Download presentation

Presentation is loading. Please wait.

Published byAmberly Adams Modified about 1 year ago

2
What is Probability?

3
Hit probabilities Damage probabilities Personality (e.g. chance of attack, run, etc.) ??? Probabilities are used to add a little uncertainty into the game AI in terms of decision making (most of the time), strategy and tactics, and even spawn occurrences We look at some examples…

4
Generation of random numbers Common practice Seeding random numbers Random numbers can be fed into various game AI – movement, decision-making, strategy to provide a sense of randomness May not reflect behaviors intelligently

5
Representing a character’s chances of hitting and opponent in combat or battle Typically, a game developer defines several probabilities (RPG game e.g.) ◦ Moderate dexterity – 60% prob. of striking with knife in melee ◦ High dexterity – 90% prob. of striking with knife Probabilities can be adjusted given other factors (High dex e.g.) ◦ 95% -- in possession of “Dagger of Speed” ◦ 85% -- opponent has magic armour

6
Design hit probability tables to calculate the appropriate probability given the occurrence or non-occurrence of any number of events or conditions

7
Define abilities of character classes using probabilities AbilityWizardFighterRougeRanger Use magic0.90.050.20.1 Wield sword 0.10.90.70.75 Harvest wood 0.30.50.60.8 Pick locks0.150.10.050.5 Find traps0.130.050.20.7 Read map0.40.20.10.8 ……………

8
In practice, these probabilities can be further conditioned on the overall class level ◦ A first-level wizard might have only 10% chance of using magic ◦ The idea here is that as the player earns levels, his proficiency in the craft increases (reflected by the probabilities) On the computer-side of the game AI, other characters in the world can have their own set of probability tables…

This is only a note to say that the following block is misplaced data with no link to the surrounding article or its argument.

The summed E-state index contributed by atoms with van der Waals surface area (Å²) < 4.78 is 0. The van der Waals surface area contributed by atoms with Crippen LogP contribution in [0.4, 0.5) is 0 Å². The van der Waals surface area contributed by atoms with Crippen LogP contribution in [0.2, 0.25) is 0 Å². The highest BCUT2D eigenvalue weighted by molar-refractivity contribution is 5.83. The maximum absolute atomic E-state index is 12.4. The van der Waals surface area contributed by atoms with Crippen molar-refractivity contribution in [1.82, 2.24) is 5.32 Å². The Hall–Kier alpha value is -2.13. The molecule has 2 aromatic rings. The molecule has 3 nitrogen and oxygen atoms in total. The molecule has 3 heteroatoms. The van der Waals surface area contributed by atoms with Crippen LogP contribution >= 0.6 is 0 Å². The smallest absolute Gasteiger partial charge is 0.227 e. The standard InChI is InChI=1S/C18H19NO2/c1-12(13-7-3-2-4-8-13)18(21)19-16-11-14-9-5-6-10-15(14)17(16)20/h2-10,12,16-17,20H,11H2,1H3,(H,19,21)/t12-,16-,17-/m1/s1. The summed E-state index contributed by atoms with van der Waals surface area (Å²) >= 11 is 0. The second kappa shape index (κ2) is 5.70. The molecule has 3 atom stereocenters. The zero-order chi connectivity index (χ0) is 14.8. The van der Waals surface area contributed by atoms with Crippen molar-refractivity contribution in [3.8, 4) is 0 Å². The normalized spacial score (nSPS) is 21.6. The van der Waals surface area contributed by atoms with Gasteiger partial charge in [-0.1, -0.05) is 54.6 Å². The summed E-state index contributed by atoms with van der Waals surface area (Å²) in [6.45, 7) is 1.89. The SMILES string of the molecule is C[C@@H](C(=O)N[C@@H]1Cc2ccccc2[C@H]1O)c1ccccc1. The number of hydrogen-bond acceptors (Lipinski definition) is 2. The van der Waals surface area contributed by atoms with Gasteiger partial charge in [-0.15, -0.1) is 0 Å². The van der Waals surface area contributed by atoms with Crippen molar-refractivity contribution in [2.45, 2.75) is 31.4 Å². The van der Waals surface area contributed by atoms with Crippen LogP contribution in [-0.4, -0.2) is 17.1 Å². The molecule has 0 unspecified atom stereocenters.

9
Combine probabilities with state transitions in a FSM

10
Instead of deterministically selecting a state to move to, assign certain probabilities to each transition ◦ 50% chance of attacking, 20% chance of fleeing, 10% chance of hiding For even more variability, assign different probabilities to different types of characters, making some more aggressive than others, etc. A step further distinct personalities?

11
How do we implement this efficiently?

12
Update certain game probabilities as the game is played to facilitate computer- controlled AI learning and adapting (Non- deterministic AI) ◦ E.g. Collect statistics on the number and outcome of fights between different characters ◦ Probability of encounters resulting in a win (or death) can be calculated real-time ◦ Use this change of probabilities to make future decisions on whether to engage in battle or avoid certain characters or flee battle, etc.

13
3 common interpretations of probability ◦ Classical Probability ◦ Frequency Interpretation ◦ Subjective Interpretation

14
Refers to events and possibilities, or possible outcomes Given an event E, which can occur in n ways out of a total of N possible outcomes, the probability p of occurrence of the event is: p = P(E) = n/N P(E): Probability of success of the event Probability of failure of the event: 1-P(E)

15
E.g. Rolling a six-sided dice, the probability that a 4 would show up is…? Consider two six-sided dice, both rolled at the same time, what is the probability that the sum of the numbers that show up equal to 5?

16
Also known as relative frequency or objective probability Considers events and samples or experiments If an experiment is conducted N times and some event E occurs n times, the probability of E occurring is: P(E) = n/N as N For finite number of experiments, the resulting probability will be approximate or empirical derived statistically

17